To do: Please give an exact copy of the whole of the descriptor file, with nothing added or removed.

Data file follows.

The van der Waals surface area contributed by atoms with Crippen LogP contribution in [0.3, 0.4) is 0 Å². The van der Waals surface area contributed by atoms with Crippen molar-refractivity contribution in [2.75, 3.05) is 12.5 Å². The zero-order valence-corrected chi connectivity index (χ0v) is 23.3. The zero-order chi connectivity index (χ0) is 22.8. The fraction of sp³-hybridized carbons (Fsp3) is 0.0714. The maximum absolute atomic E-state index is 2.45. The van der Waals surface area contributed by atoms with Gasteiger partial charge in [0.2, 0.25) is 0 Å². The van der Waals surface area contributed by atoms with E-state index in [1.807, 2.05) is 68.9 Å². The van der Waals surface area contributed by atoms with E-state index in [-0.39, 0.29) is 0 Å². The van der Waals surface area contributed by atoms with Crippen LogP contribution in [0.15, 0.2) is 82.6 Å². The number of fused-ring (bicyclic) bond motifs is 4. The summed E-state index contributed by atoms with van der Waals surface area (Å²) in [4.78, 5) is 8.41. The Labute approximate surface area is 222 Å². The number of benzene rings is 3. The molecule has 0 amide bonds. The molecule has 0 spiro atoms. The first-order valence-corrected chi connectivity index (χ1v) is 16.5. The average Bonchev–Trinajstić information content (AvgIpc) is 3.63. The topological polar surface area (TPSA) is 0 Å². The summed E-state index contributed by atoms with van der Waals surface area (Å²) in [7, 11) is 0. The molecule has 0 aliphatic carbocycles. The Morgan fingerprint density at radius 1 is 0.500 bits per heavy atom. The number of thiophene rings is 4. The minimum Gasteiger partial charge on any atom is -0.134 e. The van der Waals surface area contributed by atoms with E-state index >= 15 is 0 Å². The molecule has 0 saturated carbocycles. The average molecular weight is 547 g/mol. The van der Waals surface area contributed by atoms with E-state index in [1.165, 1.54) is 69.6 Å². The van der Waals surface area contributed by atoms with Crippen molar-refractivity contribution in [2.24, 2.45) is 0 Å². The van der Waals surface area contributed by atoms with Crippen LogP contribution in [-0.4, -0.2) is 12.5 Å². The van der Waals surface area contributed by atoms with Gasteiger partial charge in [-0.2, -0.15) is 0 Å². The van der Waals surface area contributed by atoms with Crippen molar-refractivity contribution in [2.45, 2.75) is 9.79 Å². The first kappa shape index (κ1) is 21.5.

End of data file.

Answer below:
The van der Waals surface area contributed by atoms with Crippen LogP contribution in [0.3, 0.4) is 0 Å². The van der Waals surface area contributed by atoms with Crippen molar-refractivity contribution in [2.75, 3.05) is 12.5 Å². The zero-order valence-corrected chi connectivity index (χ0v) is 23.3. The zero-order chi connectivity index (χ0) is 22.8. The fraction of sp³-hybridized carbons (Fsp3) is 0.0714. The maximum absolute atomic E-state index is 2.45. The van der Waals surface area contributed by atoms with Gasteiger partial charge in [0.2, 0.25) is 0 Å². The van der Waals surface area contributed by atoms with E-state index in [1.807, 2.05) is 68.9 Å². The van der Waals surface area contributed by atoms with E-state index in [-0.39, 0.29) is 0 Å². The van der Waals surface area contributed by atoms with Crippen LogP contribution in [0.15, 0.2) is 82.6 Å². The number of fused-ring (bicyclic) bond motifs is 4. The summed E-state index contributed by atoms with van der Waals surface area (Å²) in [4.78, 5) is 8.41. The Labute approximate surface area is 222 Å². The number of benzene rings is 3. The molecule has 0 amide bonds. The molecule has 0 spiro atoms. The first-order valence-corrected chi connectivity index (χ1v) is 16.5. The average Bonchev–Trinajstić information content (AvgIpc) is 3.63. The topological polar surface area (TPSA) is 0 Å². The summed E-state index contributed by atoms with van der Waals surface area (Å²) in [7, 11) is 0. The molecule has 0 aliphatic carbocycles. The Morgan fingerprint density at radius 1 is 0.500 bits per heavy atom. The number of thiophene rings is 4. The minimum Gasteiger partial charge on any atom is -0.134 e. The van der Waals surface area contributed by atoms with E-state index >= 15 is 0 Å². The molecule has 0 saturated carbocycles. The average molecular weight is 547 g/mol. The van der Waals surface area contributed by atoms with E-state index in [1.165, 1.54) is 69.6 Å². The van der Waals surface area contributed by atoms with Crippen molar-refractivity contribution in [2.24, 2.45) is 0 Å². The van der Waals surface area contributed by atoms with Crippen LogP contribution in [-0.4, -0.2) is 12.5 Å². The van der Waals surface area contributed by atoms with Gasteiger partial charge in [-0.2, -0.15) is 0 Å². The van der Waals surface area contributed by atoms with Crippen molar-refractivity contribution in [2.45, 2.75) is 9.79 Å². The first kappa shape index (κ1) is 21.5.